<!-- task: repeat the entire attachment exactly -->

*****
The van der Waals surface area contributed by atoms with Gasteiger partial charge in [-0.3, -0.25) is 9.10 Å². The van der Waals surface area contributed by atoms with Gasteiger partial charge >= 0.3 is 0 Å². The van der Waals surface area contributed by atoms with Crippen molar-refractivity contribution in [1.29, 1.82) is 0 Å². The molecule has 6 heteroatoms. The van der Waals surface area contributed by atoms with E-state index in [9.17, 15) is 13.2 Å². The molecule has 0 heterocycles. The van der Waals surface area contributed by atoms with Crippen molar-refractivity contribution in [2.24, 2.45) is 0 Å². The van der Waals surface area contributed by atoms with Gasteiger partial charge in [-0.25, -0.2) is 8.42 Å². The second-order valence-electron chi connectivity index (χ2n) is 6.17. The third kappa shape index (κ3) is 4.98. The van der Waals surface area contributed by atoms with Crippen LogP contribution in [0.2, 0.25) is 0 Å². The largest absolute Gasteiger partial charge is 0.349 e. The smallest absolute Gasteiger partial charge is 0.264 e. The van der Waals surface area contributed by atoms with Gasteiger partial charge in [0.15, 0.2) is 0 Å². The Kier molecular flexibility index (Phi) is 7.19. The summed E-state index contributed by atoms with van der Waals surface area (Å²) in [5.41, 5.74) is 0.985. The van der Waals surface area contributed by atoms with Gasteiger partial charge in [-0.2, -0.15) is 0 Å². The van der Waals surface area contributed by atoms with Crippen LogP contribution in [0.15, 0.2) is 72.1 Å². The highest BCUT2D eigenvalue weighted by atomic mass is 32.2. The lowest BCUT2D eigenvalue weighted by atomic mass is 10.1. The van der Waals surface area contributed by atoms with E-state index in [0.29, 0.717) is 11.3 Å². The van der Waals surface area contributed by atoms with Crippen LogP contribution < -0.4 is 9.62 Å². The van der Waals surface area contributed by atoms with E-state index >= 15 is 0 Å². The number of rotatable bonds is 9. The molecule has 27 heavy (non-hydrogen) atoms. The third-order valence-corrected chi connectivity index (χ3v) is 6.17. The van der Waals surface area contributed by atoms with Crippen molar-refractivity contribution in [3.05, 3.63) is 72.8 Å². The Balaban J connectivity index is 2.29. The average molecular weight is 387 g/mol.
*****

The van der Waals surface area contributed by atoms with Gasteiger partial charge in [-0.3, -0.25) is 9.10 Å². The van der Waals surface area contributed by atoms with Gasteiger partial charge >= 0.3 is 0 Å². The van der Waals surface area contributed by atoms with Crippen molar-refractivity contribution in [1.29, 1.82) is 0 Å². The molecule has 6 heteroatoms. The van der Waals surface area contributed by atoms with E-state index in [9.17, 15) is 13.2 Å². The molecule has 0 heterocycles. The van der Waals surface area contributed by atoms with Crippen molar-refractivity contribution in [2.24, 2.45) is 0 Å². The van der Waals surface area contributed by atoms with Gasteiger partial charge in [-0.25, -0.2) is 8.42 Å². The second-order valence-electron chi connectivity index (χ2n) is 6.17. The third kappa shape index (κ3) is 4.98. The van der Waals surface area contributed by atoms with Crippen LogP contribution in [0.2, 0.25) is 0 Å². The largest absolute Gasteiger partial charge is 0.349 e. The smallest absolute Gasteiger partial charge is 0.264 e. The van der Waals surface area contributed by atoms with Gasteiger partial charge in [0.15, 0.2) is 0 Å². The Kier molecular flexibility index (Phi) is 7.19. The summed E-state index contributed by atoms with van der Waals surface area (Å²) in [5.41, 5.74) is 0.985. The van der Waals surface area contributed by atoms with Gasteiger partial charge in [-0.2, -0.15) is 0 Å². The van der Waals surface area contributed by atoms with Crippen LogP contribution in [0.15, 0.2) is 72.1 Å². The highest BCUT2D eigenvalue weighted by atomic mass is 32.2. The lowest BCUT2D eigenvalue weighted by atomic mass is 10.1. The van der Waals surface area contributed by atoms with E-state index in [0.29, 0.717) is 11.3 Å². The van der Waals surface area contributed by atoms with Crippen LogP contribution < -0.4 is 9.62 Å². The van der Waals surface area contributed by atoms with E-state index >= 15 is 0 Å². The number of rotatable bonds is 9. The molecule has 27 heavy (non-hydrogen) atoms. The third-order valence-corrected chi connectivity index (χ3v) is 6.17. The van der Waals surface area contributed by atoms with Crippen molar-refractivity contribution in [3.05, 3.63) is 72.8 Å². The Balaban J connectivity index is 2.29. The average molecular weight is 387 g/mol.